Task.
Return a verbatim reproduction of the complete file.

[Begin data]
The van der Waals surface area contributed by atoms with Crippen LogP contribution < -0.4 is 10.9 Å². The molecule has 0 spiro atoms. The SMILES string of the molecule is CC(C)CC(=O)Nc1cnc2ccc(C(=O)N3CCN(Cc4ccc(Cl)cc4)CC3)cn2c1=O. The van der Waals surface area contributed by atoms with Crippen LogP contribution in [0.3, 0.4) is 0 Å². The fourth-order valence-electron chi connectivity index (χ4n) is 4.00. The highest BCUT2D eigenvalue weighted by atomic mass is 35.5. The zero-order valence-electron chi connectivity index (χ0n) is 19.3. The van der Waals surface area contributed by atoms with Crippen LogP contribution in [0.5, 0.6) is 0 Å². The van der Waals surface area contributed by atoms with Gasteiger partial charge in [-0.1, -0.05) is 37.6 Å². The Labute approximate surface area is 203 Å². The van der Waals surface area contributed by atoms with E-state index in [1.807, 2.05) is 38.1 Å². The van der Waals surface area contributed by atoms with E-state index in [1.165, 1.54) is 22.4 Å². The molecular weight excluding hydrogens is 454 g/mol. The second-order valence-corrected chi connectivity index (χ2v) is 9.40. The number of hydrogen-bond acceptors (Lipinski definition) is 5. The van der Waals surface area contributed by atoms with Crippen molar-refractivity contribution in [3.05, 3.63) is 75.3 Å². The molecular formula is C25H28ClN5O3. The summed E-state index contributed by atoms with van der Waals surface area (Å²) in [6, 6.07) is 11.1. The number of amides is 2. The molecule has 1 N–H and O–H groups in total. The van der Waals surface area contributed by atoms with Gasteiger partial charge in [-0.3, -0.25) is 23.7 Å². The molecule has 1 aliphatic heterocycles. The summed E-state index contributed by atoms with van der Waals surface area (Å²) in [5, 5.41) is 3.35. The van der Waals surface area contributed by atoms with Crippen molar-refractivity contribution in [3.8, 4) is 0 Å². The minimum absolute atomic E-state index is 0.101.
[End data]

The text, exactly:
The van der Waals surface area contributed by atoms with Crippen LogP contribution < -0.4 is 10.9 Å². The molecule has 0 spiro atoms. The SMILES string of the molecule is CC(C)CC(=O)Nc1cnc2ccc(C(=O)N3CCN(Cc4ccc(Cl)cc4)CC3)cn2c1=O. The van der Waals surface area contributed by atoms with Crippen LogP contribution in [0.3, 0.4) is 0 Å². The fourth-order valence-electron chi connectivity index (χ4n) is 4.00. The highest BCUT2D eigenvalue weighted by atomic mass is 35.5. The zero-order valence-electron chi connectivity index (χ0n) is 19.3. The van der Waals surface area contributed by atoms with Crippen LogP contribution in [0.5, 0.6) is 0 Å². The van der Waals surface area contributed by atoms with Gasteiger partial charge in [-0.1, -0.05) is 37.6 Å². The Labute approximate surface area is 203 Å². The van der Waals surface area contributed by atoms with E-state index in [1.807, 2.05) is 38.1 Å². The van der Waals surface area contributed by atoms with E-state index in [1.165, 1.54) is 22.4 Å². The molecular weight excluding hydrogens is 454 g/mol. The second-order valence-corrected chi connectivity index (χ2v) is 9.40. The number of hydrogen-bond acceptors (Lipinski definition) is 5. The van der Waals surface area contributed by atoms with Crippen molar-refractivity contribution in [3.05, 3.63) is 75.3 Å². The molecular formula is C25H28ClN5O3. The summed E-state index contributed by atoms with van der Waals surface area (Å²) in [6, 6.07) is 11.1. The number of amides is 2. The molecule has 1 N–H and O–H groups in total. The van der Waals surface area contributed by atoms with Gasteiger partial charge in [-0.3, -0.25) is 23.7 Å². The molecule has 1 aliphatic heterocycles. The summed E-state index contributed by atoms with van der Waals surface area (Å²) in [5, 5.41) is 3.35. The van der Waals surface area contributed by atoms with Crippen molar-refractivity contribution in [3.8, 4) is 0 Å². The minimum absolute atomic E-state index is 0.101.